|Posted on February 4, 2014 at 2:10 PM|
This year’s International CES could just as easily have been called, “The Great Big Giant 4K TV Show!” because if you ventured anywhere into the central hall, that is practically all you saw or heard about.
(OK, it actually isn’t 4K, as that technically refers to the theatrical format that is 4062x2160 resolution at 17:9 aspect ratio. We all need to start getting into the habit of nipping this 4K thing in the bud, and start calling it back it's new, cooler and hipper name, Ultra HD, which is 3840x2160, or (conveniently) exactly twice the horizontal and vertical pixel count of 1080p. Who’d have thought that after all of these years line-doubling would come back into such fashion?! The more things change, the more they stay the same. Hurray!)
Of course, as anyone that has lived in these United States for any length of time can tell you, bigger is always better. I mean, who wants a 48-ounce Big Gulp, when you can get a 96-ounce cup of sugar-filled Mega Diabetes for just pennies more?! We’ve been taught that “value size” really means, “super-mega-jumbo-size” with enough calories to preserve a family of Eskimos through the long, cold winter. We demand cars that roll on tires big enough to shame the Lunar Rover. When new cell phones come out with even a single extra pixel in their cameras, we all want to run down to the hammer store so we buy a tool worthy of smashing our current phones into silicon powder, just to justify the expense of the upgrade we all know we must have in order to live a fulfilled, satisfied existence.
So, obviously, the four million-ish extra pixels offered by
4K Ultra HD are the only thing that matters. In fact, I fully expect that each one of these extra pixels is likely to individually revolutionize TV and movie watching in a way that will make everything that has come before them seem like some blurry and out-of-focus mockery. I for one am preparing to weep for the lost innocence of my youth. Right after I finish smashing out the last bits of glass on my Pioneer Elite 9G Plasma, punishing it with extreme prejudice for the years of my life that it stole, of course.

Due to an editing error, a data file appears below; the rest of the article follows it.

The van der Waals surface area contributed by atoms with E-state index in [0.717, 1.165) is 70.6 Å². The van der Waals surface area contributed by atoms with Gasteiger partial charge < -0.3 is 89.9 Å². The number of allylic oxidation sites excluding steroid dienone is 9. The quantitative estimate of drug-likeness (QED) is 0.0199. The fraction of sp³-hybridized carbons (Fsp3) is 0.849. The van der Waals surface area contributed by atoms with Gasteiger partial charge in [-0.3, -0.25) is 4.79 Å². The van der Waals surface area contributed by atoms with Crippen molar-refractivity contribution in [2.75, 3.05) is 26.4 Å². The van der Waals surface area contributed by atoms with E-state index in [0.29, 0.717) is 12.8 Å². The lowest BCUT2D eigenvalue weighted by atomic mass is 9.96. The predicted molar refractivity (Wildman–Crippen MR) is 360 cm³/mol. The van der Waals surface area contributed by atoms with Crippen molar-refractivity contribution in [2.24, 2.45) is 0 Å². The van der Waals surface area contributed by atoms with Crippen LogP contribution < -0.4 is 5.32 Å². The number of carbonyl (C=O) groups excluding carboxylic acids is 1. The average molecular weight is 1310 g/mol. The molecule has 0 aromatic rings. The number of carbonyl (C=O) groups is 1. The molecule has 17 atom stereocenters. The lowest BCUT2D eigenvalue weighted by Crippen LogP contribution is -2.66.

Seriously, though, does anyone really care about Ultra HD besides the TV manufacturers that have corporate shareholders lined up waving flaming pitchforks and screaming, “Now where is the money going to come from?! What’s next?! WHAT?!?”
So far, I’ve yet to have a single person walk into my showroom and ask about Ultra HD. I’ve also yet to have a single person ever complain about the picture quality of a 1080p TV. Nope. Never once had anyone say, “Sure it looks good, but I mean, I really feel like the pixel structure of 1080p is holding me back from actually enjoying my system. I mean, no, I can’t actually see the pixels from where I’m sitting, but I know that they’re there. I just feel those tiny squares making up the image and that just ruins my suspension of disbelief and makes it impossible to truly enjoy the fine beard-hair detail on Duck Dynasty.”
Now, I’ll admit that I personally spent several long minutes gazing at the glory which is Ultra HD resolution at CES. And, the images were gorgeous and detailed to be sure, likely fed a stream of barely compressed, native Ultra HD material from a concealed hard drive somewhere. But, after several hot, sweaty, agoraphobia inducing moments standing in the various demonstration prisons masquerading as booths, you start to notice that at all of these demos, people are standing mere feet away from the screens. And no one was just watching the screens. Oh no. They were all standing and scrutinizing the displays like they were all scientists peering at mysteries of the Ebola virus in a million-power microscope. You know, the way you casually watch TV at home.